Christian Flowers: Finding online opportunity

The entrepreneur’s plans include a new e-commerce warehouse in Southside.

Christian Flowers built his online fulfillment business after responding to a newspaper classified ad. “Luck is a big part of it. If you never work hard, you won’t be lucky. If you work hard, you might get lucky.” he says.
Christian Flowers built his online fulfillment business after responding to a newspaper classified ad. “Luck is a big part of it. If you never work hard, you won’t be lucky. If you work hard, you might get lucky.” he says.
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It was a low-tech start to high-tech businesses.

Christian Flowers bought Jacksonville-based Priority Transportation Group Inc. in 1991 because he saw an ad in the newspaper that it was for sale.

Then at The Suddath Companies, Flowers knew he wanted eventually to own his own venture. He was in his early 30s.

“I am an entrepreneur at heart,” he said. “We could see the marketplace for logistics.”

He and a cousin, Steve Lukenbach, own Priority 50-50, and Lukenbach ran it while Flowers remained at Jacksonville-based Suddath, a moving company.

Flowers left Suddath full-time in 2001, in his early 40s, to run Priority.

After the 2007-09 recession’s impact on the company, he decided to reinvent the business.

“I was sitting in a chair on a Sunday night and a little voice said, ‘Look in the back of the newspaper again,’” Flowers said. It was 2010; he was in his early 50s.

With the internet soaking up most of the classified listings by then, Flowers couldn’t find the section and put the paper aside.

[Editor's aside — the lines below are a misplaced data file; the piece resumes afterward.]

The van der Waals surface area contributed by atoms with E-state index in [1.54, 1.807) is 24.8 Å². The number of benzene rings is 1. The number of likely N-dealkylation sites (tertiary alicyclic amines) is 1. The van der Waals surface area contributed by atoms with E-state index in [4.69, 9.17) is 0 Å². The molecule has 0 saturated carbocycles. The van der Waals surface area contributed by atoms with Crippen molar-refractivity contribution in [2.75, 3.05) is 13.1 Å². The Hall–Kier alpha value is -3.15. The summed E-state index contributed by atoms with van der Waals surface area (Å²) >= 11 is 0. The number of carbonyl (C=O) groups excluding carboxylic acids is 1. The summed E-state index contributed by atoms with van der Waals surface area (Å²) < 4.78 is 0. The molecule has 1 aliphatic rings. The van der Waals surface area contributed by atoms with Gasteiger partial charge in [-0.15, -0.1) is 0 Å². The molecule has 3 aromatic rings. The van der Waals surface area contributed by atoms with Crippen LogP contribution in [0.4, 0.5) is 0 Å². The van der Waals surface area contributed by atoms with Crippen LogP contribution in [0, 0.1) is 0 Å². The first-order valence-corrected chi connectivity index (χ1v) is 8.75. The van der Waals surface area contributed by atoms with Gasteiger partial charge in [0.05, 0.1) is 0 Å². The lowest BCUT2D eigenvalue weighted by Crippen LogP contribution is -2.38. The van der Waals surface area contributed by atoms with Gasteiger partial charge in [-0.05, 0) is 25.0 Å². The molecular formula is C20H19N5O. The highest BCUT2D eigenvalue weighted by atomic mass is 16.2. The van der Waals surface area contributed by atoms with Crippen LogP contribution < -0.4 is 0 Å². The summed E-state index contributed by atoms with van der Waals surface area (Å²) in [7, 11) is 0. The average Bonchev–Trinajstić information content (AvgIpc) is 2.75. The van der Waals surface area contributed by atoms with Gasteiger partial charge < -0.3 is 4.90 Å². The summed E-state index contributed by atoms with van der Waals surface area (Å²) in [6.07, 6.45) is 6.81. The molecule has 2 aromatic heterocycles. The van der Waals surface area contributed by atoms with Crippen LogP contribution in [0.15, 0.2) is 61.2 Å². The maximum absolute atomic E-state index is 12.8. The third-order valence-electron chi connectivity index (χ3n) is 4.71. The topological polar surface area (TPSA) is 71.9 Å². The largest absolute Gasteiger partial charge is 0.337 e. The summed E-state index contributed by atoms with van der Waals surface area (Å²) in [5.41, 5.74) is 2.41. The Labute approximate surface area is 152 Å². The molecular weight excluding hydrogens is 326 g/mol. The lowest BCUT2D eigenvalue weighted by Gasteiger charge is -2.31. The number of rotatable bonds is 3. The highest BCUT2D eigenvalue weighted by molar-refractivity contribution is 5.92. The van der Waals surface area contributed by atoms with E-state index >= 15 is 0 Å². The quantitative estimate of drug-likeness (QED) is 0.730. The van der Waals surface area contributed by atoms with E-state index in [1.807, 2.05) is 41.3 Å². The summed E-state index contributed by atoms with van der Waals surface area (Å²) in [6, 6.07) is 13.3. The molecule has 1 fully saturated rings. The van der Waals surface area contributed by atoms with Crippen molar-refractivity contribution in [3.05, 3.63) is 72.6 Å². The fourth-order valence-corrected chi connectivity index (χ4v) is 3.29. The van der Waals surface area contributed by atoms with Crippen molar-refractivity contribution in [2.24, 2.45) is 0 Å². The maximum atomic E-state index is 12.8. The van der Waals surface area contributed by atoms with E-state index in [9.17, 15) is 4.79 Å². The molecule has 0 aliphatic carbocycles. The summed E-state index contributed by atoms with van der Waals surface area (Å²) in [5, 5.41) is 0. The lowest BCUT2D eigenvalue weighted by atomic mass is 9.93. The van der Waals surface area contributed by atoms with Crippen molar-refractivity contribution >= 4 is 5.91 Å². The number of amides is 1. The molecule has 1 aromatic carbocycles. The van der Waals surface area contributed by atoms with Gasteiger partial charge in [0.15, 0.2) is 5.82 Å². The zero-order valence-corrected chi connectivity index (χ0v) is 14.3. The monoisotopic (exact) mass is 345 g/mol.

“The voice came back, ‘Don’t give up,’” he said.

He looked again, there it was under “business opportunities.”

“Fulfillment company, great add-on.”

He thought it had a great name, It was a young e-commerce site as internet retailing was taking off thanks to a 16-year-old startup,

He called the owner and they worked out a deal the next morning.

“We were the perfect match,” said Flowers, now 61.

E-commerce drives growth

Today, Flowers and Lukenbach run Priority, which does business as Priority Couriers, and Flowers owns, whose corporate name is Fulfillment Shipping and Handling Inc.

Flowers said customers had been asking Priority to house equipment and deliver it within the Jacksonville area. “We thought we could complement our delivery system with warehousing, which set us up for the e-commerce business,” he said.

Priority comprises three divisions – Priority Couriers for same-day courier services; Priority Logistics for warehousing, fulfillment and distribution; and Priority Delivery for heavy freight distribution.

It operates side-by-side with at 4344 Philips Highway, south of Emerson Street near Interstate 95.

Flowers is the 90% owner of, having sold 10% to an employee, Jennifer Garcia, director of customer care and logistics.

The site focuses on helping small businesses create and fulfill internet sales. It offers website design, integrates the online shopping cart, answers phones and brings in and ships out the products.

“We’re a one-stop shop for e-commerce entrepreneurs,” Flowers said. It also serves larger companies.

The Philips Highway warehouse is filled with rows, stacks and pallets of products, including tires, clothes, cellphones, cosmetics, sporting goods, nutritional supplements, lampshades, cigars and printing materials.

Customers include The First Tee, Leslie’s Pool Supplies, Dealer Tire, Icemule Coolers and the Tim Tebow Foundation.

Orders are delivered and shipped through UPS, the U.S. Postal Service, DHL, FedEx and, of course, Priority.

“Amazon led the way for everybody to get into the e-commerce business. We are kind of like a mini-Amazon when you combine our fulfillment services with our delivery system to be the largest same-day delivery service in Jacksonville,” Flowers said.

He declines to divulge sales, but says the e-commerce side of the business has been growing by 25% to 30% a year.

Half of his customers are national with the rest split between local and international clients.

It provides business-to-consumer, business-to-business and business-to-distribution-center services. “We prepare a lot of products to go to the distribution centers like Amazon,” he said. and Priority together have almost 1,000 customers.

Priority has 100 contract drivers on the street making 800 deliveries a day within a 75-mile radius, Flowers said.